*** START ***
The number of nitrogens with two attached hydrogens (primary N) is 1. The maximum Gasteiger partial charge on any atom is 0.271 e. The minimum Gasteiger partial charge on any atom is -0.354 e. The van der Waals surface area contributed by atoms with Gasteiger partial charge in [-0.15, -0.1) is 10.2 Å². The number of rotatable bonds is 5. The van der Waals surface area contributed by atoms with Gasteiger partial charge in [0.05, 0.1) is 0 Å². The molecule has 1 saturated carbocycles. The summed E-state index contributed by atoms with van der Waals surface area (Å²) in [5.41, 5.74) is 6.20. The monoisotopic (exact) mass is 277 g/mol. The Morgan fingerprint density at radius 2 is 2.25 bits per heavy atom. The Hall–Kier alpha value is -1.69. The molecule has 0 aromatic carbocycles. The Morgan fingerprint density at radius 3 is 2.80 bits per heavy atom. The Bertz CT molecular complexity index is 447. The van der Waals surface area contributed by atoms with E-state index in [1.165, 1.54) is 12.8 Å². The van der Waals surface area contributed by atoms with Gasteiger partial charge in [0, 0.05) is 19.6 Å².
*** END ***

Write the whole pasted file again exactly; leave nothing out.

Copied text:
The number of nitrogens with two attached hydrogens (primary N) is 1. The maximum Gasteiger partial charge on any atom is 0.271 e. The minimum Gasteiger partial charge on any atom is -0.354 e. The van der Waals surface area contributed by atoms with Gasteiger partial charge in [-0.15, -0.1) is 10.2 Å². The number of rotatable bonds is 5. The van der Waals surface area contributed by atoms with Gasteiger partial charge in [0.05, 0.1) is 0 Å². The molecule has 1 saturated carbocycles. The summed E-state index contributed by atoms with van der Waals surface area (Å²) in [5.41, 5.74) is 6.20. The monoisotopic (exact) mass is 277 g/mol. The Morgan fingerprint density at radius 2 is 2.25 bits per heavy atom. The Hall–Kier alpha value is -1.69. The molecule has 0 aromatic carbocycles. The Morgan fingerprint density at radius 3 is 2.80 bits per heavy atom. The Bertz CT molecular complexity index is 447. The van der Waals surface area contributed by atoms with E-state index in [1.165, 1.54) is 12.8 Å². The van der Waals surface area contributed by atoms with Gasteiger partial charge in [0, 0.05) is 19.6 Å².